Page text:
Last week, I announced I would be conducting a little AdSense experiment to gain insight into how often different kinds of visitors click on ads. Today, I will present the results.
The core motivation for the experiment was to test the prevalent assumption that people coming from search engines are the ones most likely to click on ads. To this end, I used a little piece of JS that would present different ads to people based on how they arrived on this site – either directly, from a search engine, from another kind of external site, or from a different page on the same site. All the ads were visually identical but were tracked separately.
The Numbers Are In
As it turns out, search engine visitors are not the ones most likely to click on ads – when different types of traffic are ranked by the click-through ratio (CTR), search visitors actually fall into the second place. The most eager ad-clickers are the people entering the page via an internal link. Here’s a comparison chart :
My apologies for hiding the units. AdSense prohibits one from publicly disclosing their CTR and related figures.
While this might not be obvious from the chart, the actual CTR disparity between internal, external and search traffic is very low (less than one percent). However, direct visitors – e.g. people accessing the site via a bookmark or clicking a link in an email – are significantly less likely to click on ads.
CTR alone doesn’t give us the full picture – it tells us how many clicks we can expect to get if we display our ads to a certain type of visitor, but not what those clicks are worth. To judge the financial value of a visitor we need to consider CPM :
Again, the specific numbers have been hidden to conform with the AdSense ToS.
The same trend is even more pronounced here – people clicking on internal links also deliver the most valuable AdSense clicks, people arriving from search engines come second, and external & direct visitors are, on average, the least likely to bring in oodles of cash.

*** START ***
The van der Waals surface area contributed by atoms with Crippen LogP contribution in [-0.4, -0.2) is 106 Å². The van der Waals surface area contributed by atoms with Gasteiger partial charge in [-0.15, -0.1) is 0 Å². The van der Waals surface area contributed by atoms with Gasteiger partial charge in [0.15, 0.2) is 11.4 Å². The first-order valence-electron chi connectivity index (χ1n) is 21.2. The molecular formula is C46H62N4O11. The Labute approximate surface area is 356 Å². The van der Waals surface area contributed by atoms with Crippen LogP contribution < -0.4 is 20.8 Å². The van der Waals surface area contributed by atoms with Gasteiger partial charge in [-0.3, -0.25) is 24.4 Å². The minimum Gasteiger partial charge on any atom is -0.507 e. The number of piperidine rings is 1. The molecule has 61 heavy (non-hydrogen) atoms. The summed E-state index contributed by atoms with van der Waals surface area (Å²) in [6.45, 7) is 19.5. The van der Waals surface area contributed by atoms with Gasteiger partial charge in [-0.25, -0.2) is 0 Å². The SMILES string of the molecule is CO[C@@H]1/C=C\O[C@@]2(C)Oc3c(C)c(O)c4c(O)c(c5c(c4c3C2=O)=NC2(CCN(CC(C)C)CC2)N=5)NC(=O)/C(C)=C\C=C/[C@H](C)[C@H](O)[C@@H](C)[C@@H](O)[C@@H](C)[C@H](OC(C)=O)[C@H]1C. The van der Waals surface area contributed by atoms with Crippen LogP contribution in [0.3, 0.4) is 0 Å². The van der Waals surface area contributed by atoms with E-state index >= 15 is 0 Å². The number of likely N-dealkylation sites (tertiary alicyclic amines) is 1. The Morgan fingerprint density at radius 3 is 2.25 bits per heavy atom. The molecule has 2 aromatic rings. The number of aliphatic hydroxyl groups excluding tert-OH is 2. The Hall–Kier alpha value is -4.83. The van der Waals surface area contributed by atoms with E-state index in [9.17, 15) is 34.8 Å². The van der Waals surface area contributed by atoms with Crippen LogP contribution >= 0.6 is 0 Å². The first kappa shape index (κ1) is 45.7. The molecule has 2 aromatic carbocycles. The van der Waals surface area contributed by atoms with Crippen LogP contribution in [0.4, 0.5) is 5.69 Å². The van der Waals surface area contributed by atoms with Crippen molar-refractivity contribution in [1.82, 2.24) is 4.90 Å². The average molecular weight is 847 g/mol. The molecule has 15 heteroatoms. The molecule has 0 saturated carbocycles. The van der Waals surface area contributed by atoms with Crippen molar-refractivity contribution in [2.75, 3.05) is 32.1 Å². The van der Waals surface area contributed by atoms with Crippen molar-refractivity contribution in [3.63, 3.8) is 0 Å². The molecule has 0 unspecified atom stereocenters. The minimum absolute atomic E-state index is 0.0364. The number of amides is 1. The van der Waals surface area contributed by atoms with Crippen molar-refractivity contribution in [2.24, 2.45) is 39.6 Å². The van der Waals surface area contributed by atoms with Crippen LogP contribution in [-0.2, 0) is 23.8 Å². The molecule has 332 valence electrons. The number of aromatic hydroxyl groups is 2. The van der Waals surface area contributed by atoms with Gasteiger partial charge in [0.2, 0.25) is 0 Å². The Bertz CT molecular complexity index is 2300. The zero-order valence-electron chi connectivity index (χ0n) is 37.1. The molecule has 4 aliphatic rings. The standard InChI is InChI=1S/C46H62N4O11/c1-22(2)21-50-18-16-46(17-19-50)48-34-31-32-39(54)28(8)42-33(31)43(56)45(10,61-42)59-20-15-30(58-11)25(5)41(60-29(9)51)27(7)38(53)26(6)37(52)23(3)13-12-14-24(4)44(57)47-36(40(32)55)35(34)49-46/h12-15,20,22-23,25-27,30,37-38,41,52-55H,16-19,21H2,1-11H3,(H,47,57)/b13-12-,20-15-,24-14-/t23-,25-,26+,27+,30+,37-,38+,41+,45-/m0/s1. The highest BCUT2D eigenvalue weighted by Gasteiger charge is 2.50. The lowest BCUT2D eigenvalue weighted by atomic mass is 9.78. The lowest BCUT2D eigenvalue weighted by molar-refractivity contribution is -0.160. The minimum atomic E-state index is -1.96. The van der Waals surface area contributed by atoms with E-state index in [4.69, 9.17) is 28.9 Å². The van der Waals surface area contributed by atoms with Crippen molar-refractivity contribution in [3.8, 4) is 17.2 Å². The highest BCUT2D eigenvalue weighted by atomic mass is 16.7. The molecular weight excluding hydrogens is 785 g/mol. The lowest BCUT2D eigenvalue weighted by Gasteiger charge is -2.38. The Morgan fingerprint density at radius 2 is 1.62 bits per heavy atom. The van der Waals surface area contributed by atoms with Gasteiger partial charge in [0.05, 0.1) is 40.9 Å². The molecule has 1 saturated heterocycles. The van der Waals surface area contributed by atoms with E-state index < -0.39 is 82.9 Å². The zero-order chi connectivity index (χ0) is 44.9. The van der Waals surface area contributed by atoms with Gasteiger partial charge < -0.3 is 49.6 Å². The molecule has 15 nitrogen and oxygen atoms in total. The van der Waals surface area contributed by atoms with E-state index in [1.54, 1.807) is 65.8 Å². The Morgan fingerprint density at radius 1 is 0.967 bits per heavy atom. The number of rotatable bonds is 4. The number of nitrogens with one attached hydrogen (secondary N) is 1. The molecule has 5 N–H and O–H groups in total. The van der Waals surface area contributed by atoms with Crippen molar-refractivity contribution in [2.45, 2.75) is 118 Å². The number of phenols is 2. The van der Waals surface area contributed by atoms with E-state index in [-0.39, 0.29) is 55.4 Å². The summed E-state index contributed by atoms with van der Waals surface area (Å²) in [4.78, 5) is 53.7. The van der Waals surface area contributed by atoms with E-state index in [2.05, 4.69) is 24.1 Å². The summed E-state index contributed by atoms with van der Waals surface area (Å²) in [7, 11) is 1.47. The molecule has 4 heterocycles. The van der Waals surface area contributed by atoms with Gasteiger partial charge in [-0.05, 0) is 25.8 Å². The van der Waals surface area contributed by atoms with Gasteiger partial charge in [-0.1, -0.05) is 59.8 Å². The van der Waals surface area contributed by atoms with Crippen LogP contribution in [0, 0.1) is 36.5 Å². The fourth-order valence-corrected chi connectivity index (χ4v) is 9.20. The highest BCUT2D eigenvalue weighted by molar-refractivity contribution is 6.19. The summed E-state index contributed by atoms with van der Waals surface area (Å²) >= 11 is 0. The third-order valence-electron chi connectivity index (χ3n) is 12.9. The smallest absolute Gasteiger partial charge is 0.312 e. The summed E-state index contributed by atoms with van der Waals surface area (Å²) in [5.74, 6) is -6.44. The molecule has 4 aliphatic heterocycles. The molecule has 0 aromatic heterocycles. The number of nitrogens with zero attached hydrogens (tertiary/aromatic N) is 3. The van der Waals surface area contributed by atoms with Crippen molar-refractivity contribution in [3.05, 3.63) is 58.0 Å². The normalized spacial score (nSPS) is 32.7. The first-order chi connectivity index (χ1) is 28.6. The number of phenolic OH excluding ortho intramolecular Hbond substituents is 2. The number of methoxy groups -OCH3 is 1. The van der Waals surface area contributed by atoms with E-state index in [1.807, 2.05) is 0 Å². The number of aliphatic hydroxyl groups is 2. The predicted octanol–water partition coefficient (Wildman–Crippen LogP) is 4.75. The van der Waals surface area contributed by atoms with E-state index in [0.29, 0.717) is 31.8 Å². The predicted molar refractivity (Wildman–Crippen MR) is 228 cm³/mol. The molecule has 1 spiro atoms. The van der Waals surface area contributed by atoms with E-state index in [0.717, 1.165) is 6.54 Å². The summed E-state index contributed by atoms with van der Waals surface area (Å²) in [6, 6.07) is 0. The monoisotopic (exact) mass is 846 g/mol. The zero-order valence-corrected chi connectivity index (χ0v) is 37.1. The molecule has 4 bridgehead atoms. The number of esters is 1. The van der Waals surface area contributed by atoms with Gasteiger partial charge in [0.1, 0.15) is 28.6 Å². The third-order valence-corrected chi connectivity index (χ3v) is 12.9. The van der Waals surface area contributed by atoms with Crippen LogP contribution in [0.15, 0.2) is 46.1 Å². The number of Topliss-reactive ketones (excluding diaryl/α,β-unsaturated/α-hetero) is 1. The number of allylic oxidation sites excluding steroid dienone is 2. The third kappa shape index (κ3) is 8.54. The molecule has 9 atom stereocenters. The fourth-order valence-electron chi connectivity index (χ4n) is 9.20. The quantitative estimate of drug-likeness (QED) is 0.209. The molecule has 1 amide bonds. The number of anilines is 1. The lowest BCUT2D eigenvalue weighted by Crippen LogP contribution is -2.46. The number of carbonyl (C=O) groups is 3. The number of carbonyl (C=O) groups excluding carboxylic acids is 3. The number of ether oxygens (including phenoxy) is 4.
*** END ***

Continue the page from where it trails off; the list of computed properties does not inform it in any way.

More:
Over the course of the experiment, the pages that had the ad-varying script installed received about 23 000 impressions and over 1500 AdSense clicks. I feel that those numbers are big enough to call the results statistically significant.
Given that, and how close the CTR values of search, external and internal visitors are for this site, it wouldn’t really make sense to show ads only to one of those groups. However, I can safely stop showing AdSense to people who visit the site via bookmarks and not lose anything much, income-wise.
Now the question that’s probably on your mind is : “How does this translate to my site?” Should you show ads to everyone, or just a certain kind of visitor? Now that I’ve demonstrated that the folk wisdom of only showing ads to search visitors is not necessarily valid, how are we to maximize our financial fortunes?
It depends 🙂
I’m not going to substitute one piece of dubiously specific advice for another. Instead, the take-away of this exercise is :
Don’t take AdSense micro-optimization advice on trust. Test it, and use what works for you!Related posts :